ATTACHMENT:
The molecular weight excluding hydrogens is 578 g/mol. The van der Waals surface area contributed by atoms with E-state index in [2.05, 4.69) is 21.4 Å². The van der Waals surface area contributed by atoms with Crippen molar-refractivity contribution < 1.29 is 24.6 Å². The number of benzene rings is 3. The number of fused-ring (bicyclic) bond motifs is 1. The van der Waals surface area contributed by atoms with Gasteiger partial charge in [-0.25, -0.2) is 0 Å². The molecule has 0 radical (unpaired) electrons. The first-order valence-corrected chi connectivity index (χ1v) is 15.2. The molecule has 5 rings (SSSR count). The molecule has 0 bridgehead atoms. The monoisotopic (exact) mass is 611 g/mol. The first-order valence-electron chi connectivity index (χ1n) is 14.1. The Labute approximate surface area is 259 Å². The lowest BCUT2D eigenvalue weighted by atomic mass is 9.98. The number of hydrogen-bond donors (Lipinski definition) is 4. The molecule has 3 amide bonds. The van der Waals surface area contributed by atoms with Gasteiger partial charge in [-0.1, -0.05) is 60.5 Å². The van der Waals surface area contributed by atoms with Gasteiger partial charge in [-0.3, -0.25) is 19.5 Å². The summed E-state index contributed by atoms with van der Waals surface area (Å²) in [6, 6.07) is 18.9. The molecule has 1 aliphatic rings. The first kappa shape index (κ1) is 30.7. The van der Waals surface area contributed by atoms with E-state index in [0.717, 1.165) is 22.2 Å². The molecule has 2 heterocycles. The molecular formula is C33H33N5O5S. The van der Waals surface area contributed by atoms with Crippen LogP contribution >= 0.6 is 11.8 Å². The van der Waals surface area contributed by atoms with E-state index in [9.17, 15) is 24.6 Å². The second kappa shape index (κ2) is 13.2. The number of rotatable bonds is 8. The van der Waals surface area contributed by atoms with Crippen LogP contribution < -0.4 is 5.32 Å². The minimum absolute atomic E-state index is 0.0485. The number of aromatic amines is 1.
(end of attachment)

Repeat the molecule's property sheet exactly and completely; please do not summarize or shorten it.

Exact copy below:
The molecular weight excluding hydrogens is 578 g/mol. The van der Waals surface area contributed by atoms with E-state index in [2.05, 4.69) is 21.4 Å². The van der Waals surface area contributed by atoms with Crippen molar-refractivity contribution < 1.29 is 24.6 Å². The number of benzene rings is 3. The number of fused-ring (bicyclic) bond motifs is 1. The van der Waals surface area contributed by atoms with Gasteiger partial charge in [-0.25, -0.2) is 0 Å². The molecule has 0 radical (unpaired) electrons. The first-order valence-corrected chi connectivity index (χ1v) is 15.2. The molecule has 5 rings (SSSR count). The molecule has 0 bridgehead atoms. The monoisotopic (exact) mass is 611 g/mol. The first-order valence-electron chi connectivity index (χ1n) is 14.1. The Labute approximate surface area is 259 Å². The lowest BCUT2D eigenvalue weighted by atomic mass is 9.98. The number of hydrogen-bond donors (Lipinski definition) is 4. The molecule has 3 amide bonds. The van der Waals surface area contributed by atoms with Gasteiger partial charge in [-0.1, -0.05) is 60.5 Å². The van der Waals surface area contributed by atoms with Gasteiger partial charge in [-0.3, -0.25) is 19.5 Å². The summed E-state index contributed by atoms with van der Waals surface area (Å²) in [6, 6.07) is 18.9. The molecule has 1 aliphatic rings. The first kappa shape index (κ1) is 30.7. The van der Waals surface area contributed by atoms with E-state index in [0.717, 1.165) is 22.2 Å². The molecule has 2 heterocycles. The molecular formula is C33H33N5O5S. The van der Waals surface area contributed by atoms with Crippen LogP contribution >= 0.6 is 11.8 Å². The van der Waals surface area contributed by atoms with E-state index in [9.17, 15) is 24.6 Å². The second kappa shape index (κ2) is 13.2. The number of rotatable bonds is 8. The van der Waals surface area contributed by atoms with Crippen LogP contribution < -0.4 is 5.32 Å². The minimum absolute atomic E-state index is 0.0485. The number of aromatic amines is 1.